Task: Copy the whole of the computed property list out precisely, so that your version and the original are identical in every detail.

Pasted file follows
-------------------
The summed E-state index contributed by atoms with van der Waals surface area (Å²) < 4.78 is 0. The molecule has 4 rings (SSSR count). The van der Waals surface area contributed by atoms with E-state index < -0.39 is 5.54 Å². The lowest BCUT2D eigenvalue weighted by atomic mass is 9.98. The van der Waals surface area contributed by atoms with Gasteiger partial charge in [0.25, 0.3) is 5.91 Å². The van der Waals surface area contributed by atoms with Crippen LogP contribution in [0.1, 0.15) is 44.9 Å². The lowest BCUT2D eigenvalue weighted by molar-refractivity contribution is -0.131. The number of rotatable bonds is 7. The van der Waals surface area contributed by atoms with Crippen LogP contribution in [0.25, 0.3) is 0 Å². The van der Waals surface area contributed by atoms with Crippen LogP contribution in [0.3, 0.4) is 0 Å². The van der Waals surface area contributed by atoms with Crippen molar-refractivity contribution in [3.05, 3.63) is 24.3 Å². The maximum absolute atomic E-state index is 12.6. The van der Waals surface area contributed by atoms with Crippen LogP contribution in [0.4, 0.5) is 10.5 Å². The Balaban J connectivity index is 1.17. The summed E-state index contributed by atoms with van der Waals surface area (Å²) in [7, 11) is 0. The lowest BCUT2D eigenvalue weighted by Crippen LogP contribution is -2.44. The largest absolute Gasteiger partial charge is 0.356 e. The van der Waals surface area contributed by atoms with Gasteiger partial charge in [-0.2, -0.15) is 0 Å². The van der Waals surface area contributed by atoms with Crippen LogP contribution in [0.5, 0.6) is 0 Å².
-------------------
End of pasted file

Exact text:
The summed E-state index contributed by atoms with van der Waals surface area (Å²) < 4.78 is 0. The molecule has 4 rings (SSSR count). The van der Waals surface area contributed by atoms with E-state index < -0.39 is 5.54 Å². The lowest BCUT2D eigenvalue weighted by atomic mass is 9.98. The van der Waals surface area contributed by atoms with Gasteiger partial charge in [0.25, 0.3) is 5.91 Å². The van der Waals surface area contributed by atoms with Crippen LogP contribution in [0.1, 0.15) is 44.9 Å². The lowest BCUT2D eigenvalue weighted by molar-refractivity contribution is -0.131. The number of rotatable bonds is 7. The van der Waals surface area contributed by atoms with Crippen LogP contribution in [0.25, 0.3) is 0 Å². The van der Waals surface area contributed by atoms with Crippen LogP contribution in [0.3, 0.4) is 0 Å². The van der Waals surface area contributed by atoms with Crippen molar-refractivity contribution in [3.05, 3.63) is 24.3 Å². The maximum absolute atomic E-state index is 12.6. The van der Waals surface area contributed by atoms with Crippen LogP contribution in [0.4, 0.5) is 10.5 Å². The Balaban J connectivity index is 1.17. The summed E-state index contributed by atoms with van der Waals surface area (Å²) in [7, 11) is 0. The lowest BCUT2D eigenvalue weighted by Crippen LogP contribution is -2.44. The largest absolute Gasteiger partial charge is 0.356 e. The van der Waals surface area contributed by atoms with Gasteiger partial charge in [-0.2, -0.15) is 0 Å². The van der Waals surface area contributed by atoms with Crippen LogP contribution in [0.5, 0.6) is 0 Å².